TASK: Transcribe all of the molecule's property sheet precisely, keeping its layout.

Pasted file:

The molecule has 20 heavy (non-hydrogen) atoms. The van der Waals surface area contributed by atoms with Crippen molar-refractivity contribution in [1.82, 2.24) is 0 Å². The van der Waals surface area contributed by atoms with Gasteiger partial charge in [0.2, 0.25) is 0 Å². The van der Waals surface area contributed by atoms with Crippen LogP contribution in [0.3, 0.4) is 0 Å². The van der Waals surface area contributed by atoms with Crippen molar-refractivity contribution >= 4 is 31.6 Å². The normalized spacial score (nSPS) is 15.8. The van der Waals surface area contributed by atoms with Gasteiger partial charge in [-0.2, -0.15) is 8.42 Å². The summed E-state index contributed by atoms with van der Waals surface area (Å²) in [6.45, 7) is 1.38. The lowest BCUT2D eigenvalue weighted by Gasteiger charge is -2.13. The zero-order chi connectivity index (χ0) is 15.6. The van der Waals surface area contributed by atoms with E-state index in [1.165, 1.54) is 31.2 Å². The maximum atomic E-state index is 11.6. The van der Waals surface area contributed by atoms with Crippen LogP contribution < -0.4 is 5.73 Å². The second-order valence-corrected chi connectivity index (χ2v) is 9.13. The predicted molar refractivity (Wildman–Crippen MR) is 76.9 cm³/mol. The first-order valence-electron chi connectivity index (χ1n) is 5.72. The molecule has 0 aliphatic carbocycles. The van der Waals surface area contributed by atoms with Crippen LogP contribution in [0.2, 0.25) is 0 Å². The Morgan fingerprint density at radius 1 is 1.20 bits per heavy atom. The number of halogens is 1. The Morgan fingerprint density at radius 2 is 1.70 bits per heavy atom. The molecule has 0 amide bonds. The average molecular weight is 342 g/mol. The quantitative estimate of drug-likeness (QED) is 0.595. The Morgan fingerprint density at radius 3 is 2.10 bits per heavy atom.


The molecule has 20 heavy (non-hydrogen) atoms. The van der Waals surface area contributed by atoms with Crippen molar-refractivity contribution in [1.82, 2.24) is 0 Å². The van der Waals surface area contributed by atoms with Gasteiger partial charge in [0.2, 0.25) is 0 Å². The van der Waals surface area contributed by atoms with Crippen LogP contribution in [0.3, 0.4) is 0 Å². The van der Waals surface area contributed by atoms with Crippen molar-refractivity contribution >= 4 is 31.6 Å². The normalized spacial score (nSPS) is 15.8. The van der Waals surface area contributed by atoms with Gasteiger partial charge in [-0.2, -0.15) is 8.42 Å². The summed E-state index contributed by atoms with van der Waals surface area (Å²) in [6.45, 7) is 1.38. The lowest BCUT2D eigenvalue weighted by Gasteiger charge is -2.13. The zero-order chi connectivity index (χ0) is 15.6. The van der Waals surface area contributed by atoms with E-state index in [1.165, 1.54) is 31.2 Å². The maximum atomic E-state index is 11.6. The van der Waals surface area contributed by atoms with Crippen LogP contribution < -0.4 is 5.73 Å². The second-order valence-corrected chi connectivity index (χ2v) is 9.13. The predicted molar refractivity (Wildman–Crippen MR) is 76.9 cm³/mol. The first-order valence-electron chi connectivity index (χ1n) is 5.72. The molecule has 0 aliphatic carbocycles. The van der Waals surface area contributed by atoms with Crippen LogP contribution in [0.2, 0.25) is 0 Å². The Morgan fingerprint density at radius 1 is 1.20 bits per heavy atom. The number of halogens is 1. The Morgan fingerprint density at radius 2 is 1.70 bits per heavy atom. The molecule has 0 amide bonds. The average molecular weight is 342 g/mol. The quantitative estimate of drug-likeness (QED) is 0.595. The Morgan fingerprint density at radius 3 is 2.10 bits per heavy atom.